A while ago I made a post in which I discussed analog pressure gauges and how I still use them on very rare, but very real occasions. One such occasion presented itself last week, and since it happened in our shop, I was able to film it, and now I can present to you a concrete example of how a respectable, time-proven, and ubiquitous Parker ServiceJunior digital pressure gauge can give an unusable pressure reading when a pressure source is "noisy" - i.e. "spiced" with high-frequency pressure spikes, and how a simple mechanical (bourdon tube type, liquid-filled) pressure gauge, or a digital pressure measuring system that uses digital filtering (averaging) can successfully by-pass the noisy pressure issue.
Before I show you the video, let's examine the specs of the SCJN-600-01 I used in the test.
According to the catalog, the peak capture in this model is done every 10 ms - which is not bad at all, especially for a battery-powered device. I actually discovered that the gauge reads the transducer's resistive bridge twice every 10 ms in a pair of 1.3-ms bursts, employing AC excitation (more on this and the gauge's design here). Parker does not mention the refresh rate of the screen and the bar graph in the CAT-4054 brochure, but, luckily, they do mention it in the user manual - 300 ms for the digital reading and 50 ms for the bar graph.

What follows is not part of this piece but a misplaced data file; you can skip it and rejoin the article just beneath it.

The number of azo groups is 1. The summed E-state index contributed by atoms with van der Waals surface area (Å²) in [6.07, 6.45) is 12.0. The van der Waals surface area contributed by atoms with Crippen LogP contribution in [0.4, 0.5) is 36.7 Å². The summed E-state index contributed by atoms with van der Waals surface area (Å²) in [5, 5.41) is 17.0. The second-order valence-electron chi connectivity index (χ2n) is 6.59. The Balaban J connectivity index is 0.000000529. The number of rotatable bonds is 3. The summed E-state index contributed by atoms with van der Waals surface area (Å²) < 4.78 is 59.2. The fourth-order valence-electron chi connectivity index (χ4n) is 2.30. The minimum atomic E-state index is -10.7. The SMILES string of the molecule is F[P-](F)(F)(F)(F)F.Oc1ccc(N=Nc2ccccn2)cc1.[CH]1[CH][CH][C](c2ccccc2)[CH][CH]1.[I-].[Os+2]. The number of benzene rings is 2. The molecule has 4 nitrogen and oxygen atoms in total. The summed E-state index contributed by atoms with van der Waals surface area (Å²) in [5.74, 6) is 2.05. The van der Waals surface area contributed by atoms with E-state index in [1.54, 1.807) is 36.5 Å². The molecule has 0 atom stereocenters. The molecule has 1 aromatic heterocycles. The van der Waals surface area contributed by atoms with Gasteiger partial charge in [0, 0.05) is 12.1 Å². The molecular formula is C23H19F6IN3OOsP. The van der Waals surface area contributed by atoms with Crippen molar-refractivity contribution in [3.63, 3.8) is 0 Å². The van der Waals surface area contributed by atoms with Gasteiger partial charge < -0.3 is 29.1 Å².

These specs are more than adequate for a work-horse gauge, and I have been using this model for years, but apparently, these gauges, instead of averaging out the reading that they display every 300 ms, seem to provide you with a snapshot of the latest pressure capture, which results in values that seem to be "all over the place" when a pressure source is noisy. I am not sure if this is intentional or not, though. I, personally, would prefer an averaged-out reading because it makes setting "spiky" things easier. This is exactly why the pressure gauges that I built use an averaging algorithm in the app.
And now, let me show you what I mean: